JONESBORO — Clayton County residents will soon be able to help police keep the county safe.
County commissioners voted unanimously Tuesday to approve the creation of a “Volunteers in Police Services” program in the police department that will allow residents to volunteer with some of the department’s non-enforcement duties. They may not be able to patrol the streets, but the volunteers will be able to help out around police headquarters and precincts.
“As part of the Community Policing Initiative, the VIPS program will work as a force multiplier by helping the department accomplish its mission using citizen volunteers in selected areas of the department,” police Chief Greg Porter wrote in a request to commissioners. “This will save money, improve citizen understanding of the police function and tap the bounty of experienced workers in our community who want to help make the county safer for all.”
Porter told commissioners the program will begin with four volunteers. Start-up costs associated with creating the program will be paid for with Urban Area Security Initiative grant funds.
The volunteers must complete the Citizen Police Academy program before they can volunteer for the VIPS program, and they must be at least 18. They must also pass a background check to be accepted into the program. Completion of on-the-job training required by the department will also be mandatory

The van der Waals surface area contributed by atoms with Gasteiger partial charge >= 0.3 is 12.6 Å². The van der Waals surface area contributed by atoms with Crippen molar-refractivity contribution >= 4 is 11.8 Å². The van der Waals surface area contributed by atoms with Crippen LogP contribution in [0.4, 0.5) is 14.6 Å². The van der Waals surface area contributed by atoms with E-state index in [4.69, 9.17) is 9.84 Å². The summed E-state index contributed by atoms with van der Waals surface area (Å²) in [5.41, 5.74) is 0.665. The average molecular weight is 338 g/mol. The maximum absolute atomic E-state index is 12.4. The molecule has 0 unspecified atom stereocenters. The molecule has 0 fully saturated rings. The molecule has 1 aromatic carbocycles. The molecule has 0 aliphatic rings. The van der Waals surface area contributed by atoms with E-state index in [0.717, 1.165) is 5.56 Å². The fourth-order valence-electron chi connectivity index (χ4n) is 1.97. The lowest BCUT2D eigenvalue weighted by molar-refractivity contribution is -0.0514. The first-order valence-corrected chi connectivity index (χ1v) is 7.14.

Porter told county Chief Operating Officer Arrelle Anderson in a Sept. 6 inter-office memo that the International Association of Chiefs of Police established the VIPS model in 2002 in partnership with the U.S. Department of Justice’s Bureau of Justice Assistance. More than 244,000 volunteers are believed to be working with 2,180 law enforcement agencies through VIPS programs, Porter wrote.
“The program’s ultimate goal is to enhance the capacity of law enforcement agencies to utilize volunteers through the provision of no-cost resources and assistance,” Porter wrote in the memo.
The volunteers will work with the police headquarters front desk, records section, public affairs, criminal investigations division, animal control and code enforcement, according to Porter’s memo. Specific duties could include translation services for non-English speaking residents, assistance in preparing for Citizen Police Academy and neighborhood watch meetings, preparation of brochures and flyers, and phone call follow-ups for “no lead” cases.
The volunteers will have dress codes they must follow. The most basic component of the dress code, according to county documents, is that they must “conform to department-approved dress consistent with their duty assignment and will prominently display their approved, laminated photo identification card whenever they are on duty.”
Other dress code requirements include no earrings for males, small conservative earrings for women, no more than one ring on each hand, one watch and no more than one bracelet on wrists, and subdued and discreet facial cosmetics worn in “good taste.”
The volunteers are barred from using department computers to log onto social media websites, and they are barred from posting pictures of police department exhibits or personnel in uniform on social media websites without Porter’s permission.
Cell phone use is also not allowed to interfere with the volunteers work for the department.